Why are Cars Only Safe for Skinny People?
February 4th, 2013
The American Journal of Emergency Medicine (AJEM) published an article on January 22, 2013 revealing that overweight drivers are at least 20% more likely to die in a car accident. Drivers who are obese (with a BMI of 30 or higher) are 80% more likely to die in a car accident. Interestingly, the more obese a person is the more likely they are to die in a car accident. While a small percentage of these deaths could be attributed to other underlying health problems caused by obesity, one must also consider the possibility that vehicle manufacturers are not making cars that are safe for overweight individuals.
According to the Food Research and Action Center, two-thirds of American adults are overweight or obese. The AJEM article suggests that seat belts do not hold overweight or obese people in their seats, which can cause them to be ejected in a violent crash. Most seats and seat belts are made for people of normal weight. However, in the United States normal weight and average weight are two completely different things. When the lap belt is not securely against the pelvic region because of extra tissue, it cannot secure the driver properly.
Ideally those who are overweight should try to get down to a healthy weight through diet and exercise so that they can live long, healthy lives. However, the reality is that many Americans just aren’t getting enough exercise. Also, many of us are not making the effort to find healthy food options over unhealthy but convenient ones. But, should overweight individuals have to worry about losing weight to stay safe in their cars? I don’t think so. And if you’re the car accident lawyer of a family who lost an overweight loved one in a crash, you would start to consider blaming the car’s manufacturer after reading these statistics.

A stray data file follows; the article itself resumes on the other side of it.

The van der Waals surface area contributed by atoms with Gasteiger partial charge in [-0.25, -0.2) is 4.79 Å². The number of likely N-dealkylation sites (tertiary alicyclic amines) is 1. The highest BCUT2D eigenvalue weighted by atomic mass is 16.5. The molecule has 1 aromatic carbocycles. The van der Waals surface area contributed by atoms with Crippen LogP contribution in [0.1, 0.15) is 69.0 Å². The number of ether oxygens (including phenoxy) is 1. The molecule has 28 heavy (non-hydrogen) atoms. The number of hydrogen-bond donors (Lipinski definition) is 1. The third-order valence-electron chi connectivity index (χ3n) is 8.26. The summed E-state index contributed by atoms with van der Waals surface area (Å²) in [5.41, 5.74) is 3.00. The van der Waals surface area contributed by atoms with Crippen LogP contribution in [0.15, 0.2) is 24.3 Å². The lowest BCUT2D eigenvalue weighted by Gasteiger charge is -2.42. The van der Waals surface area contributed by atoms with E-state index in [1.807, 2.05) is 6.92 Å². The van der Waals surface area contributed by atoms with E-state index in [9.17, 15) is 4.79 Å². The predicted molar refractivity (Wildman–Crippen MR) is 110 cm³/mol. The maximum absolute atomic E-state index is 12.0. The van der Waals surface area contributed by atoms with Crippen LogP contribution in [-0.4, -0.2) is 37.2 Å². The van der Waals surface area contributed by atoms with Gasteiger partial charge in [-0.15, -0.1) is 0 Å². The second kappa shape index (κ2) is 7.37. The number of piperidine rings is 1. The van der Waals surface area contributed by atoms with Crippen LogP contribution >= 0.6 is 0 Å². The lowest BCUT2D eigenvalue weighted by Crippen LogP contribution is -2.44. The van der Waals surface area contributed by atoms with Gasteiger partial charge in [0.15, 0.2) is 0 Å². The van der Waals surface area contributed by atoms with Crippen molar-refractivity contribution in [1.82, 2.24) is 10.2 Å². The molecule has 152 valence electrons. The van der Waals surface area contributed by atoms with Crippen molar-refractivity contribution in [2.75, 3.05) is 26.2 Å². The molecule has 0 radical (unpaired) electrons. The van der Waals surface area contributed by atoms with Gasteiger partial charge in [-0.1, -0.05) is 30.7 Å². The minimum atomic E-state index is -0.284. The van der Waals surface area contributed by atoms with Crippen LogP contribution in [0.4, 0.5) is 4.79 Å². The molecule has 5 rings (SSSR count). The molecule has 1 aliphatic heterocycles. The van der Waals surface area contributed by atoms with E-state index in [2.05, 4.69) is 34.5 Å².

Car manufacturers must provide an option for overweight drivers to makes their card just as safe for them as they are for people of “normal” weight in a car accident. I’m not saying it should be a law, but I’m also not saying that it is fair given the disproportionate amount of overweight drivers here. People are paying anywhere from $20,000 to $50,000 dollars for a new vehicle, and on average will keep the car for 10 years. Shouldn’t there be an option for the seating positions or seat belt to make the car safer for these people?
Car manufacturers are missing the boat on this issue. This study’s findings revealed a market that nobody knew existed. If at least one car manufacturer starts targeting overweight drivers by offering safety features to better protect them, they will suddenly be targeting an unknown market niche comprising the majority of the adult American population.
Product manufacturers should also take notice of these statistics. With car makers specs available to everyone online, there is a huge opportunity here to design and sell kits to retrofit cars with safety equipment meant for overweight drivers. After all, most adults in the United States are overweight and many cannot afford a new car. Food for thought.